Healthy eating does not mean depriving yourself of the foods you love or staying unrealistically thin, but rather about developing a well-balanced, satisfying relationship with food. Your food choices have the biggest impact when it comes to Diabetes.
But what does eating right for Diabetes mean? You may be surprised to hear that your nutritional needs are virtually the same everyone else: no special foods or complicated diets are necessary.
A Diabetes diet is simply a healthy eating plan that is high in nutrients, low in fat, and moderate in calories. It is a healthy diet for anyone! The only difference is that a person with Diabetes needs to pay more attention to some of the food choices, most notably the carbohydrates eaten.
A healthy diet along with an appropriate exercise plan is crucial for an enhanced primary health plan in Diabetes management.
Consuming a small serve of low glycaemic index (GI) carbohydrate based food at each meal, eating regularly throughout the day (to keep blood glucose levels consistent), focusing on foods low in fats (in particular, saturated fats) to reduce heart disease risk, including fibre-rich foods, and drinking enough water are the main areas to focus on.
Most people with Type 2 Diabetes need to reduce their weight (body fat), hence overall kilojoule balance is also an important factor.
The key to controlling blood sugar with diet is controlling the portions and timing of the meals. Eat a wide variety of delicious foods as a diabetic from each of the food groups.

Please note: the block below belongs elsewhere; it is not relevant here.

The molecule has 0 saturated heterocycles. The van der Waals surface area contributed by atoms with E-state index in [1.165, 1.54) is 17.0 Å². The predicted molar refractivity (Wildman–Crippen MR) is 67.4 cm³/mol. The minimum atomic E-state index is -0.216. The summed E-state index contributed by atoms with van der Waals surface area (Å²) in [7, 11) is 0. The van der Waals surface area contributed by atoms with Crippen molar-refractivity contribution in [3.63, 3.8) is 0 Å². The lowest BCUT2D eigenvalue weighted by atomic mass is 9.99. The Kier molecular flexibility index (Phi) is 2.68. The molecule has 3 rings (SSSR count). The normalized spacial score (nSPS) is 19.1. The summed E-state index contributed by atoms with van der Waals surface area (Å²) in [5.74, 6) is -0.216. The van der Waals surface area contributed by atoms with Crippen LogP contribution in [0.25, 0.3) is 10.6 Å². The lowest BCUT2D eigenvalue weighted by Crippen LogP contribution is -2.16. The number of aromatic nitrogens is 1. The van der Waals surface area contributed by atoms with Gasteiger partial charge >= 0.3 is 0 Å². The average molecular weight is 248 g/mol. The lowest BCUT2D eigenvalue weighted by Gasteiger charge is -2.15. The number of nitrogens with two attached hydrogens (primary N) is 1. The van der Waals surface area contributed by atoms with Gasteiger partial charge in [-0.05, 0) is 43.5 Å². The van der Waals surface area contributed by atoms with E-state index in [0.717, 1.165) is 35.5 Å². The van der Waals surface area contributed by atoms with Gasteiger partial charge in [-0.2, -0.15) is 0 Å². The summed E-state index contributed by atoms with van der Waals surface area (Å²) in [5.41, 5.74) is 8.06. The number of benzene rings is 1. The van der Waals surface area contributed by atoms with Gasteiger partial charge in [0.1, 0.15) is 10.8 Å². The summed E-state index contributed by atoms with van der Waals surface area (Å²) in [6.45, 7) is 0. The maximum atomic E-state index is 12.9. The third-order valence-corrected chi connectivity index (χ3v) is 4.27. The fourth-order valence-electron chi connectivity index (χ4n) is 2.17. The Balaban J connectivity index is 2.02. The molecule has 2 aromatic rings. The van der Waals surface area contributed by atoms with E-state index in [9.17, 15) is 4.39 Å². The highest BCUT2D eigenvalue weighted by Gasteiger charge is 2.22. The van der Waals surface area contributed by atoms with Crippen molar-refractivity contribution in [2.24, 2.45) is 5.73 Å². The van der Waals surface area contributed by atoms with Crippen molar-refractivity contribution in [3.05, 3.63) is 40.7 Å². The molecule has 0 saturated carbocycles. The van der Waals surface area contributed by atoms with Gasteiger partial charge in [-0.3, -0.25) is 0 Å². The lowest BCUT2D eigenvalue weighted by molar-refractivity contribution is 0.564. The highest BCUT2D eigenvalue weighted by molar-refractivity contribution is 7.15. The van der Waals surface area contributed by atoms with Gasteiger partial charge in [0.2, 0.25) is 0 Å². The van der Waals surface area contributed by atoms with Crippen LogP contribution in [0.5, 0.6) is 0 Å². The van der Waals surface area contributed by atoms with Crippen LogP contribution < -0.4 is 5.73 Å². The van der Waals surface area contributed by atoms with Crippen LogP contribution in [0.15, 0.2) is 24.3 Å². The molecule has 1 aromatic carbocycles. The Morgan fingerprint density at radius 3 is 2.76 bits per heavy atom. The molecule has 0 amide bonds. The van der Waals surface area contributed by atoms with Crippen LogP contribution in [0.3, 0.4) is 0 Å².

A diabetic must control the total amount of carbohydrates eaten. Carbohydrate-containing foods raise blood sugars.
Starches act as one of the primary sources of carbohydrates in the diet. Limit your daily intake to six to 11 servings based on your calorie needs, according to the National Institute of Diabetes and Digestive and Kidney Disorders, or NIDDK.
Eating more high-fiber starches can help you maintain better control over your blood sugar. Fiber in food slows digestion and the release of sugar into the bloodstream.
Delicious diabetic starch choices include whole wheat bread and pasta, brown rice, bulgur wheat, millet, barley, rye, whole-grain cereal, corn, potatoes, winter squash, and popcorn. Legumes: Beans (black, pinto, kidney, garbanzo, white, etc.), lentils, and peas.
Fruits also provide carbohydrates. Limit intake to two to four servings a day, according to NIDDK. Fruits like oranges, grapefruit, oranges, lemons, berries, melons and sweet limes have properties like insulin, which help to control blood sugar levels naturally.
Include apples, oranges, pineapple, mango, bananas, plums, peaches, nectarines, berries, melons, unsweetened canned fruit, unsweetened dried fruit and fruit juice.
Eating more whole fruit instead of juice will help better manage blood sugar because of the fiber content.
Milk & Yogurt
In addition being sources of protein and calcium, milk and yogurt also contain carbohydrates, limit intake to two servings a day. Low-fat and nonfat milk and yogurt items make healthier choices.
Too much saturated fat in the diet increases blood cholesterol levels and risk of heart disease. Milk and yogurt choices include skim milk, 1 percent milk and nonfat, sugar-free Greek yogurt.
Include a handful of nuts to the diet and control blood glucose levels. Although high in calories, nuts like almonds, peanuts and walnuts are good sources of fiber, vitamin E and magnesium, which regulate blood sugar levels efficiently. Nuts also contain healthy fats that are good for heart health in diabetics.
Sweets & Desserts
Stevia a naturally sweet plant is shown to be an excellent substitute of sugar in diabetics. It stabilizes blood sugar levels by….
You can read the FULL version of this article in our quarterly eZine, ‘Holistic Living Magazine,’ look for Edition 2 on this archive page. There’s many more articles about diabetes waiting for you too!
Irene Vervliet – Naturopathic Doctor